Gordon Harcourt has been reporting and producing for television since 1989. After three seasons on awardwinning arts show Backch@t, he moved to the UK and worked for the BBC, and as a London correspondent for NZ media outlets. Seven years later Harcourt returned to reporting for local consumer affairs programme Fair Go.
Working for the BBC was a fantastic experience. It was humbling to go from being a moderately decent sized New Zealand fish, to a tiny anchovy in a large and globally significant broadcaster. Gordon Harcourt
“Here is a taste of the best and worst of Backch@t 2000…goodnight.” Presenter Bill Ralston introduces this reel of outtakes and highlights from the Gibson Group arts series. The creative sector's issues of the day include installing Len Lye’s Wind Wand, arts funding, and arts patron Denis Adam’s thoughts on Te Papa’s arts displays. Ralston, reporters Mark Crysell and Jodi Ihaka, and film reviewer Chris Knox all get tongue-tied; there’s a tiff between two architecture panelists, brief appearances by Ian McKellen and Miriama Kamo, and opera singer Jonathan Lemalu hits a low note.
Backch@t was a magazine-style arts and culture show that appealed, from the opening acid-jazz theme tune, to a literate late-90s arts audience. Fronted by media personality Bill Ralston, the show included reporters Mark Crysell and Jodi Ihaka, and Chris Knox appears as the weekly film reviewer. In keeping with Ralston’s journalistic background, Backch@t took a ‘news’ approach to the arts, debating topics in the studio and interviewing the personalities, as well as covering the sector stories.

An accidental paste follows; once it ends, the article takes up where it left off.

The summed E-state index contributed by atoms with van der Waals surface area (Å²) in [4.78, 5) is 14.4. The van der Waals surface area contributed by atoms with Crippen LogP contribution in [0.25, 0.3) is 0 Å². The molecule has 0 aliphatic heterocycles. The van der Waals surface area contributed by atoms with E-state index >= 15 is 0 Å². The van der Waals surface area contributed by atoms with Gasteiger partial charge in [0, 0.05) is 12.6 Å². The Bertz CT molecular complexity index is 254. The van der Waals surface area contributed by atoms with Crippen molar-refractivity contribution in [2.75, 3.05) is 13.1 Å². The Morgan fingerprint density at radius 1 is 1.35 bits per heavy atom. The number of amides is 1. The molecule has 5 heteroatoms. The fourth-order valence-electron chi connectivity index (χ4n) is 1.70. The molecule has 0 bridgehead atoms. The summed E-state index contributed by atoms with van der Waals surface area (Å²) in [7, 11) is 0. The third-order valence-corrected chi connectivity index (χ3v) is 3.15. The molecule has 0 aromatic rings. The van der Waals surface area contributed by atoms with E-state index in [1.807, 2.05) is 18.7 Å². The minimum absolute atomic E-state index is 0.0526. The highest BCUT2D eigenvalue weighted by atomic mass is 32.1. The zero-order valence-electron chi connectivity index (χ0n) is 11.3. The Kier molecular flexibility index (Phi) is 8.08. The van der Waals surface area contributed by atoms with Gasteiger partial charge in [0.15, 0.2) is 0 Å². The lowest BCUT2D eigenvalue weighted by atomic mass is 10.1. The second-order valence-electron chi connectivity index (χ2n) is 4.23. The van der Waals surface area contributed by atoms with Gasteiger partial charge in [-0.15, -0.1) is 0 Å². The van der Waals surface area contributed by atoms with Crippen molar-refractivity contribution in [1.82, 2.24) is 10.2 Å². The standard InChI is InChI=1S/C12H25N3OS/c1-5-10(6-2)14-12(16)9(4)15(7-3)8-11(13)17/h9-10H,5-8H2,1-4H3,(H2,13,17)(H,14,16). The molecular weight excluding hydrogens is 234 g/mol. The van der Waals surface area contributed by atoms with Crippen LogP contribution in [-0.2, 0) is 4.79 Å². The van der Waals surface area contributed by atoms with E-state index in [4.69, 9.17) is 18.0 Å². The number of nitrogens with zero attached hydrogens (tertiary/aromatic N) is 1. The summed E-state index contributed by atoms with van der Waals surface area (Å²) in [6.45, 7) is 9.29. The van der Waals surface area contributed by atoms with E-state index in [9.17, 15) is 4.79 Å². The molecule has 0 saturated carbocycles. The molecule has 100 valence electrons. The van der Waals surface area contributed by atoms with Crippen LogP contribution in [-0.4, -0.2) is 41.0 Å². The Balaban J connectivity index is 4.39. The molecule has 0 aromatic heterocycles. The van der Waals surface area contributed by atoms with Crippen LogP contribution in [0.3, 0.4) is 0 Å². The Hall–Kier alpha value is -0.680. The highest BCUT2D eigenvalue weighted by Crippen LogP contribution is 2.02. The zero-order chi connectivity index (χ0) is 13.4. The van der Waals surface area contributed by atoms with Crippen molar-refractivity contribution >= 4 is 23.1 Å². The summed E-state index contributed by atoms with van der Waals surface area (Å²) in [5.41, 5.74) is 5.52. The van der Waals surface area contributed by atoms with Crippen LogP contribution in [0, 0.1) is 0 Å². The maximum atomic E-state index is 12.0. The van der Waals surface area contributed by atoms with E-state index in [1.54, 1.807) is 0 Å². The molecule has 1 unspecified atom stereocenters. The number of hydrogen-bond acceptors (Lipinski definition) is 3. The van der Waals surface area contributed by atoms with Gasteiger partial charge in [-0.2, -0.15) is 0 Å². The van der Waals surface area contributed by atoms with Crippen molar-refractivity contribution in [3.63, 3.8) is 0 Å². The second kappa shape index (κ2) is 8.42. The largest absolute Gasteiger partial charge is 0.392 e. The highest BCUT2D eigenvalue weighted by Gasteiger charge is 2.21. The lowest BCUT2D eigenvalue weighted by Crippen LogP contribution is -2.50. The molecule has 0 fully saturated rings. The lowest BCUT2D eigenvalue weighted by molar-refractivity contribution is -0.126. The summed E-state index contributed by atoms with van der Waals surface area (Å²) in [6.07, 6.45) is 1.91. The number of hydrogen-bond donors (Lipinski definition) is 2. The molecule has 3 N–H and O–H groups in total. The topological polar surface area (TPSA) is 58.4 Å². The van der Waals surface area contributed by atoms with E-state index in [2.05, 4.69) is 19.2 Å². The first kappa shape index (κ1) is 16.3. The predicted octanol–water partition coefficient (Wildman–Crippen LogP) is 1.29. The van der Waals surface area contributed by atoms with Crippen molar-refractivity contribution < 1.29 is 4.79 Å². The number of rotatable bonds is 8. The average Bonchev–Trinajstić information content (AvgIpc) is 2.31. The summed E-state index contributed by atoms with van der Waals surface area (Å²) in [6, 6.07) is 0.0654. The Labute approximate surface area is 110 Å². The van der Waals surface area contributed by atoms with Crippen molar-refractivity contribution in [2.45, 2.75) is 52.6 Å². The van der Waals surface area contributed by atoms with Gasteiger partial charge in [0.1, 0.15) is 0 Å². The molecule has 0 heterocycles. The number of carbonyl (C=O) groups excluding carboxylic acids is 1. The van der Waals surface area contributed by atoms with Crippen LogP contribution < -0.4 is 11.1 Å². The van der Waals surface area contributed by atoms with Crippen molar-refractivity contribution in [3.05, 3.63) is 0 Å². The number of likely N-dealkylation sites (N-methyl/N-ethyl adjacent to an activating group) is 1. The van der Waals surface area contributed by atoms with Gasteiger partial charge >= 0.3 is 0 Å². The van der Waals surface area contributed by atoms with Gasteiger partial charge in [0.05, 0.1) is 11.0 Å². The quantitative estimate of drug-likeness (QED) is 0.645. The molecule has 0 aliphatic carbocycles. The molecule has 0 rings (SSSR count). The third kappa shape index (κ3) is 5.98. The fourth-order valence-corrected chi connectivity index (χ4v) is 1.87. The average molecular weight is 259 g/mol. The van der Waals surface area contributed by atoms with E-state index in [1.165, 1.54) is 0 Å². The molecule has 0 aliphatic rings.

Backch@t was an award-winning magazine-style arts and culture show that appealed, right from the opening acid-jazz theme tune, to a literate late-90s arts audience. Fronted by media personality Bill Ralston, these excerpts from the first episode come out guns blazing with a debate by panellists about Tania Kovats's controversial artwork 'Virgin in a Condom', the sculpture that caused national upset when it was exhibited at Te Papa in 1998. Managing to keep a panel discussion convivial rather than confrontational, Ralston handles the catholic debate with aplomb.
Sunday was one of a number of magazine-style shows to screen on TVNZ, in a weekend morning slot. It was hosted by Radio New Zealand presenter Kathryn Asare, who the previous year had been drafted in to present a similar show, 10AM. Liz Gunn (Breakfast) later took over the reins. Many of the items on Sunday had an arts bent, including pieces on designer/producer Logan Brewer, and La Sagrada Família architect Mark Burry. Sunday is not to be confused with the long-running TVNZ current affairs show of the same name.
Popular consumer affairs show Fair Go is one of New Zealand TV's longest-running series. It began in 1977, devised by Brian Edwards and producer Peter Morritt. The TVNZ programme mixes investigative reporting (daring to "name names" and expose rip-off merchants everywhere) with light-hearted segments. Its roster of presenters has included Edwards, Judith Fyfe, Hugo Manson, Philip Alpers, Kerre McIvor (nee Woodham), Carol Hirschfeld, Gordon Harcourt, and longest serving host, Kevin Milne. A perennial favourite segment is the round-up of the year's ad campaigns.